Evaluation of an HIV risk reduction intervention among African-American homosexual and bisexual men

AIDS. 1996 Mar;10(3):319-25. doi: 10.1097/00002030-199603000-00011.


Objective: To provide the first data which evaluates an HIV risk reduction intervention designed to reduce HIV high-risk sexual behavior in African-American homosexual and bisexual men.

Subjects: Participants (n = 318) were recruited from bars, bathhouses, and erotic bookstores, and through homosexual African-American organizations, street out-reach, media advertisements, and personal referrals of individuals aware of the study.

Methods: Participants were randomized into a single or triple session experimental group or a wait-list control group. Both experimental interventions included AIDS risk education, cognitive-behavioral self-management training, assertion training, and attempts to develop self-identity and social support. Data collection involved assessments of self-reported changes in sexual behavior at 12- and 18-month follow-up.

Results: Participants in the triple session intervention greatly reduced their frequency of unprotected anal intercourse (from 46 to 20%) at the 12-month follow-up evaluation and (from 45% to 20%) at the 18-month follow-up evaluation. However, levels of risky behavior for the control group remained constant (from 26 to 23% and from 24 to 18%) at 12- and 18-month follow-up evaluations, respectively. In addition, levels of risky behavior for the single session intervention decreased only slightly (from 47 to 38% and from 50 to 38%) at the 12- and 18-month follow-up evaluations, respectively.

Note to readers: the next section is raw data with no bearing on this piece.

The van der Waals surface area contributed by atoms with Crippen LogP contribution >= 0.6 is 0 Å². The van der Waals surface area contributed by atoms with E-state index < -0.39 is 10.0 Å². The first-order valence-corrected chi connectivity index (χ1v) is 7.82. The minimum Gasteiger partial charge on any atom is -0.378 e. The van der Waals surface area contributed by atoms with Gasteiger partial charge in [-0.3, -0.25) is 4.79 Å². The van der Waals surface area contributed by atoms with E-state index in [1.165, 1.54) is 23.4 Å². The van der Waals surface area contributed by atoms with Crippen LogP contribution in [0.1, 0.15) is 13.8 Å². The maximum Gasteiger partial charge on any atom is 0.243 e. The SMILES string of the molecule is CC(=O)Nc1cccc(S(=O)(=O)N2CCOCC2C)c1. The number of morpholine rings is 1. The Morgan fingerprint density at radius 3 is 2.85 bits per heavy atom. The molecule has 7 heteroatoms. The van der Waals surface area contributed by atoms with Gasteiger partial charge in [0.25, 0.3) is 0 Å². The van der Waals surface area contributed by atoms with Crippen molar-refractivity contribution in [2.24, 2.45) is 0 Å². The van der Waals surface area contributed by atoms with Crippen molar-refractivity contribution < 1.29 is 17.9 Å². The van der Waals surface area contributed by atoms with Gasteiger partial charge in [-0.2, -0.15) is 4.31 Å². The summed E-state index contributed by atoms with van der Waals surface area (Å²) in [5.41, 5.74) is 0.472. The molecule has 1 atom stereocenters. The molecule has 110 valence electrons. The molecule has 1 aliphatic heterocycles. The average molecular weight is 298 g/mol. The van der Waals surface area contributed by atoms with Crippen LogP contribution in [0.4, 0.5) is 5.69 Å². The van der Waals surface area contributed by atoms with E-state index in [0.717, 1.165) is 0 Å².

Conclusions: Results were interpreted to demonstrate the superiority of a triple session over a single session intervention in reducing risky sexual behavior in this cohort.

Publication types

  • Clinical Trial
  • Randomized Controlled Trial
  • Research Support, U.S. Gov't, P.H.S.

MeSH terms

  • Adult
  • African Americans*
  • Bisexuality*
  • Evaluation Studies as Topic
  • HIV Infections / prevention & control*
  • Homosexuality, Male*
  • Humans
  • Interviews as Topic
  • Male
  • Risk Factors